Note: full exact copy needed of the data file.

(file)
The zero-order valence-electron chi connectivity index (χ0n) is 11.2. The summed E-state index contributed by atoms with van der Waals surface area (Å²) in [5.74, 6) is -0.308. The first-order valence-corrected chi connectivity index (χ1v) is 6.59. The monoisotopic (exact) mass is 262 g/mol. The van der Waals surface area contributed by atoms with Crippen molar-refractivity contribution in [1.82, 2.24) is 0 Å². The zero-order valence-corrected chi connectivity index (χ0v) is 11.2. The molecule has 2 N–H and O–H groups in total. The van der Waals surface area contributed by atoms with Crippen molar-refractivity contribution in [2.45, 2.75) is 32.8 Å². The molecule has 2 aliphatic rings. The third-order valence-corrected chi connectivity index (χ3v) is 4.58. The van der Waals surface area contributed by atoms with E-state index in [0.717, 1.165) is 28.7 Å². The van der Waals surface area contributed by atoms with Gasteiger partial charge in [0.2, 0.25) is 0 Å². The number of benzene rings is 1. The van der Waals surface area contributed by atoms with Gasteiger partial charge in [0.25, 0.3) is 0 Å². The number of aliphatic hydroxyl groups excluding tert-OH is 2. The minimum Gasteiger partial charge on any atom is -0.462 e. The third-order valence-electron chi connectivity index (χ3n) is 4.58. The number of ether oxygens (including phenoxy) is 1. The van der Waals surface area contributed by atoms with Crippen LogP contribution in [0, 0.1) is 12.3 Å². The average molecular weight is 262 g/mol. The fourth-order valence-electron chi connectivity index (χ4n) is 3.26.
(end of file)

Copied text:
The zero-order valence-electron chi connectivity index (χ0n) is 11.2. The summed E-state index contributed by atoms with van der Waals surface area (Å²) in [5.74, 6) is -0.308. The first-order valence-corrected chi connectivity index (χ1v) is 6.59. The monoisotopic (exact) mass is 262 g/mol. The van der Waals surface area contributed by atoms with Crippen molar-refractivity contribution in [1.82, 2.24) is 0 Å². The zero-order valence-corrected chi connectivity index (χ0v) is 11.2. The molecule has 2 N–H and O–H groups in total. The van der Waals surface area contributed by atoms with Crippen molar-refractivity contribution in [2.45, 2.75) is 32.8 Å². The molecule has 2 aliphatic rings. The third-order valence-corrected chi connectivity index (χ3v) is 4.58. The van der Waals surface area contributed by atoms with E-state index in [0.717, 1.165) is 28.7 Å². The van der Waals surface area contributed by atoms with Gasteiger partial charge in [0.2, 0.25) is 0 Å². The number of benzene rings is 1. The van der Waals surface area contributed by atoms with Gasteiger partial charge in [0.25, 0.3) is 0 Å². The number of aliphatic hydroxyl groups excluding tert-OH is 2. The minimum Gasteiger partial charge on any atom is -0.462 e. The third-order valence-electron chi connectivity index (χ3n) is 4.58. The number of ether oxygens (including phenoxy) is 1. The van der Waals surface area contributed by atoms with Crippen LogP contribution in [0, 0.1) is 12.3 Å². The average molecular weight is 262 g/mol. The fourth-order valence-electron chi connectivity index (χ4n) is 3.26.